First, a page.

The Obfuscation Is the Point | Samuel Rubinstein

A debating society at my university, with which I have previously enjoyed a passing involvement, annually holds a competition exclusively for women. Those who balk at this instance of sex-based segregation have clearly never suffered the company of male undergraduate debaters. For the last few years, however, the name of this competition has itself been subject to intense debate. As recently as 2019, it was known simply and unpretentiously as the ‘Women’s Open’ – but then, in the spirit of inclusivity, it was transformed into the ‘Wom*n’s and Gender Minorities’ Open’. I am unsure of the function of the asterisk, and what it achieves that the clunky phrase ‘gender minorities’ does not; likewise, I find it peculiar that those who rail against the ‘gender binary’ have erected a new binary in its place, of ‘cis men’ and ‘not cis men’, wherein ‘women’ (or ‘wom*n’) are shoved into what is, in effect, a miscellaneous category. It is especially perplexing that this development has arisen in the debating community which, at least notionally, prizes clear language above all else. But the name of a debating competition is a rather trivial matter, and if it does make its participants happier and more comfortable – which it might – then I shall expend no energy in resisting it.  

Yet this shift in nomenclature arose after a period of intense discussion, and the fruits of that discussion are hardly set in stone. I suspect that the discussion will continue, and that the current name will become outmoded in a few years. Such is the course of nature. All it will take is a single (marginalised) individual to express dissatisfaction, or to expose its implications as ‘problematic’ or ‘exclusionary’ in some way, and then the name will be replaced by something newer, better, and probably even more of a mouthful. In the same vein, it is surely only a matter of time before the term ‘people of colour’ will go the way of the rather similarly-sounding ‘coloured people’. I always abstain from using it precisely because I know it has a limited shelf-life; I am anxious not to let it become habit, lest I accidentally blurt it out when it is no longer the mot-du-jour. Indeed, ‘PoC’ is already commonly criticised on reasonable grounds, in arguments enunciated in the same sort of language that once gave rise to its hegemony – that it bunches together disparate ‘lived experiences’, that it presumes ‘whiteness’ as a normative default, et cetera. It is the nature of language to change and evolve, but it is a peculiarity of our modern times that we are so sensitive to how our use of language makes people feel, and so willing to change it to cater to the whims and preferences of others.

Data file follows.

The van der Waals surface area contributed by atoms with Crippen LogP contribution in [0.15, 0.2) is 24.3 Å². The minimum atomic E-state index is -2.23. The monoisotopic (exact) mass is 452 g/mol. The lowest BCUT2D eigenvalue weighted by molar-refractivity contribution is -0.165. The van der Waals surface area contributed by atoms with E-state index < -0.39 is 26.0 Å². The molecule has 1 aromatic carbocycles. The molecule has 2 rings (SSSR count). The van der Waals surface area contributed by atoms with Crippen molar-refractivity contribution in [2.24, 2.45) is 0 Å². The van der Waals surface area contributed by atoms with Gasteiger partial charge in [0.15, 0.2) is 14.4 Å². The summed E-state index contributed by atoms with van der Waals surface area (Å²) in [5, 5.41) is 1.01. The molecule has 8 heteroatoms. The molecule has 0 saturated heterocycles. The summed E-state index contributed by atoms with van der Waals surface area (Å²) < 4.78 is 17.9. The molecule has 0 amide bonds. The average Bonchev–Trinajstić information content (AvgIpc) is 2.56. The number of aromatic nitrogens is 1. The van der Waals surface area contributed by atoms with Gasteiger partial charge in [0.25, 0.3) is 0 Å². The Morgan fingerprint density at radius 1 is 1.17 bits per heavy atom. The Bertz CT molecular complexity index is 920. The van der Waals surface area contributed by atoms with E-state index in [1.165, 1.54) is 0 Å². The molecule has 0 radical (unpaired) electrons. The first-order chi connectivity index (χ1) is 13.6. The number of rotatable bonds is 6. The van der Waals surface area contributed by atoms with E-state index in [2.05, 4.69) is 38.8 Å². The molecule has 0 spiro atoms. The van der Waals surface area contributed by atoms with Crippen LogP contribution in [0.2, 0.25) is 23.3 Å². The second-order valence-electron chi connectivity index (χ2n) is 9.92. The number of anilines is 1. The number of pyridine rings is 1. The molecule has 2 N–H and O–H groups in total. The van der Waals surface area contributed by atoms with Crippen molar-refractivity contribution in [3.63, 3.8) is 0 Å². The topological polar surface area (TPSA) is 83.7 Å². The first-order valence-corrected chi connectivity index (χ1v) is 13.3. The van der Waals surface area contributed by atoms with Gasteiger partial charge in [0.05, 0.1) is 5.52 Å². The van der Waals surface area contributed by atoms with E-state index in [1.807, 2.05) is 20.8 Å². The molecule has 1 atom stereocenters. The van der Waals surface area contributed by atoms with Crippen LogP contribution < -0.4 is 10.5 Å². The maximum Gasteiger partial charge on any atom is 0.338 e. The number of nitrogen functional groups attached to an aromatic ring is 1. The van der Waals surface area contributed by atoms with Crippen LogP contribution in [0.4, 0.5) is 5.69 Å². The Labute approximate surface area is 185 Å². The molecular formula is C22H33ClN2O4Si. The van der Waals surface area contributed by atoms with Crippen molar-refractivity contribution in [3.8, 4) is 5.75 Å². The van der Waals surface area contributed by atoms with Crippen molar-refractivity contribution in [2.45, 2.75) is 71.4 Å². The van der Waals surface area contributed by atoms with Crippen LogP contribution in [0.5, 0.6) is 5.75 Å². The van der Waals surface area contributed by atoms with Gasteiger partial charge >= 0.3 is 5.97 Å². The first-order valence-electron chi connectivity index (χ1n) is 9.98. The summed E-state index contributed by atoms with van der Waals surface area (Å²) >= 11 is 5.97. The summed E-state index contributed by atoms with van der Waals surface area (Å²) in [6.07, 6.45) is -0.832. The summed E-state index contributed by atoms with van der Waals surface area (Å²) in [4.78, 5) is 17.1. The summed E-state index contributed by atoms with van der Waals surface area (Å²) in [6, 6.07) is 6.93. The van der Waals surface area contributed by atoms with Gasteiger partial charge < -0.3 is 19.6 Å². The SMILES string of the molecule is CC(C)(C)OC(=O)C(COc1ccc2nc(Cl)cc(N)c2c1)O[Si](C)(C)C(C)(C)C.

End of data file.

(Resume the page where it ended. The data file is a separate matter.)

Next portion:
To outsiders, these changes in language can seem arbitrary and alienating: the concept of ‘gender minorities’, to return to our earlier example, is not very familiar to most people beyond the cultural milieu that dominates elite university debating, and I doubt I am alone in associating asterisks with swear words and offensiveness. Advocates for this sort of linguistic evolution will happily concede as much, arguing that clarity ought to be sacrificed for the sake of inclusivity – that it matters more to be ‘inclusive’ than it does for language to be immediately comprehensible to ordinary people. The irony, I hope, is not lost on you. But the fact that ‘inclusive’ language happens to often be, well, exclusionary, plays a greater role in its attraction to many on the left than they would care to admit. If this ‘wokeabulary’ at times seems incomprehensible, that’s because it’s supposed to be. The point isn’t clarity, and nor is it inclusivity. The obfuscation is the point. 

When attempting to decipher the political cants of the day, it helps to always bear that in mind. Obscure jargon is the beating heart of ‘wokery’. Obfuscation, as debaters know well, can be a very potent tool. Let us consider, for example, one of the defining slogans of our age, embraced by hundreds of corporations and adorning T-Shirts everywhere: ‘trans rights are human rights’. What exactly does this mean? Its genius, and thus its ubiquity, owes to the fact that it is ambiguous by design. It is a motte-and-bailey device, mischievously distilled into five simple words. It has one easily defensible meaning, the ‘motte’, which even the most egregious TERF on Mumsnet – even J.K. Rowling herself – wouldn’t attack: that people who identify as transgender, since they are human, are entitled to ‘human rights’, and thus shouldn’t be disenfranchised, say, or subjected to torture. That ought to sound rather innocuous and banal. But then there’s the ‘bailey’, the more contentious interpretation, which defines ‘trans rights’ with reference to something controversial, like gender self-identification, in order to smuggle that into a new definition of ‘human rights’. One cannot help but begrudgingly respect the sleight-of-hand. If the bailey is attacked, one can simply retreat to the motte. And since anyone who attacks the motte can reasonably be written off as a terrible person, we ought to expect everyone to utter the slogan without hesitation, bolstering the bailey all the while.